Remember that some writers simply can’t do outlines. That’s okay! Some people live by outlines, others prefer to see where their writing takes them. If you’re one of the latter, keep doing what you’re doing. If not, use that outline to plan ahead and save some time.

Eliminate Distractions

I love writing, but sometimes I love other stuff a little more. My phone, Googling UFO conspiracies, browsing my Magic: the Gathering collection... I’ve got no shortage of distractions. When it’s time to write, I need to limit them.

I’ve got a spare bedroom, so when I need to escape distractions, I go there. There are also apps, if you really need them, that can limit your time on the internet. (I might need one of those to prevent me from going down Reddit rabbit holes.)

Furthermore, since so many people are working from home these days, I’m sure you’ve come to the same conclusion I have. When you have a space solely dedicated to a certain task, it’s easier to focus on that task in that space. Furthermore, if you can control your surroundings in that space, you can eliminate distractions before they become distracting.

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My final bit of advice on this subject: Try writing early or late. This might not work for all writers, but I find that the earlier or later you work in a day, the less distractions there are. I write very early in the morning partly because nobody’s awake yet. That means no calls or texts, no emails, and sleepy pets (two cats and a dog demand a lot of attention). The same would be true for those who write late at night.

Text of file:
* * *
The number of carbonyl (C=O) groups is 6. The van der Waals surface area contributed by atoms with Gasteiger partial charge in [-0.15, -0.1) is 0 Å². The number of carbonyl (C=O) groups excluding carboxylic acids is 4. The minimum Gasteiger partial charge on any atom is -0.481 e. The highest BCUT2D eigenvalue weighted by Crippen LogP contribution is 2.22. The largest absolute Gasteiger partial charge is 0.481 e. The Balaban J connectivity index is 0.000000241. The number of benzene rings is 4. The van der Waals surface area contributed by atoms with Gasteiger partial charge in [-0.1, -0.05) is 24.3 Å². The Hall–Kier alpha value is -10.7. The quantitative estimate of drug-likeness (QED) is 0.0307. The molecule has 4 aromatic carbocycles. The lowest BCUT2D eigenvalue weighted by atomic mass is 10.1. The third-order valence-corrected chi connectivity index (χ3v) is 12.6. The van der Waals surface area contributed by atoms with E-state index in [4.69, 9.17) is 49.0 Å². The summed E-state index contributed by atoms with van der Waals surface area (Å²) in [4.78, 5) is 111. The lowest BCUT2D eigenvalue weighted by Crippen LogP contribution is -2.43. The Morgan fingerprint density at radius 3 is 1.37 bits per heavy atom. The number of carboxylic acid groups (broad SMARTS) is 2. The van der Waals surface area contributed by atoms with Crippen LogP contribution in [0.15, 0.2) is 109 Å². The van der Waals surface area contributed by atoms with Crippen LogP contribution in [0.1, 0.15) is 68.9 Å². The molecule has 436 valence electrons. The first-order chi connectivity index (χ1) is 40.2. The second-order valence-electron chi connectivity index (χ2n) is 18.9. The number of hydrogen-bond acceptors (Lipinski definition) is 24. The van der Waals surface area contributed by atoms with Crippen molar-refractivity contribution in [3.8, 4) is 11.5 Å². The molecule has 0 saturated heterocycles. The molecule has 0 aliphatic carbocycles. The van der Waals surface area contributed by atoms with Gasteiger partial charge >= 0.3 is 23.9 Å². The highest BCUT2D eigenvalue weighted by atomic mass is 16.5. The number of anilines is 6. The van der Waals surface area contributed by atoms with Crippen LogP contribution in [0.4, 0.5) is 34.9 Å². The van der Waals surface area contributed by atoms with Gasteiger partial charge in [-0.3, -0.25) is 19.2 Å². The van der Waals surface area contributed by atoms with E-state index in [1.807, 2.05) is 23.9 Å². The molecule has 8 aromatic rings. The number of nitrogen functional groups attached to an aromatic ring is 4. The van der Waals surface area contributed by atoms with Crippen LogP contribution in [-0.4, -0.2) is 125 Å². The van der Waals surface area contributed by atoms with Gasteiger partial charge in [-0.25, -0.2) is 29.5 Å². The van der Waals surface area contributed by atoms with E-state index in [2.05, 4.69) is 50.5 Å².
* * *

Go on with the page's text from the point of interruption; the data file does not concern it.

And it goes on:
You might prefer writing on your lunch break or some other time during the day. But if you want to eliminate distractions, becoming an early riser or a night crawler might help.

In Conclusion

I hope these tips give you some ideas on saving time while writing. Best of luck to you!

Are you prepared to write your novel? Download this free book now:

The Novel-Writing Training Plan

The Novel-Writing Training Plan

So you are ready to write your novel. Excellent. But are you prepared? The last thing you want when you sit down to write your first draft is to lose momentum.

This guide helps you work out your narrative arc, plan out your key plot points, flesh out your characters, and begin to build your world.

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Kyle A. Massa
Speculative Fiction Author

Kyle A. Massa is the author of the short fiction collection Monsters at Dusk and the novel Gerald Barkley Rocks. He lives in upstate New York with his wife and their two cats. Learn more about Kyle and his work at his website,

People speak at about 125 wpm, but that's not necessarily "dictation." And, as you noticed, you need to correct more with dictation that direct typing (unless you're a REALLY bad typist.) I tried dictation, and while my gross wpm was around 90, by the time I finished fixing typos, my net wpm was only 20. With practice, my (copy) typing speed has gone from 45 wpm to nearly 60 wpm, and my (original thought) typing is now around 40 wpm. I expect to be reaching 70-80 wpm or so in time (I've noticed my right pinkie is a slacker, even though it's got the most keys to type). An expert qwerty typist can do 90 wpm, and if you want to learn Dvorak keyboard, well some of them can do close to 200 wpm, which is FASTER than dictation.
By wendygoerl on 03 December 2020, 08:59 PM
Thanks for sharing your point of view!
By amy.cohen on 04 December 2020, 06:24 PM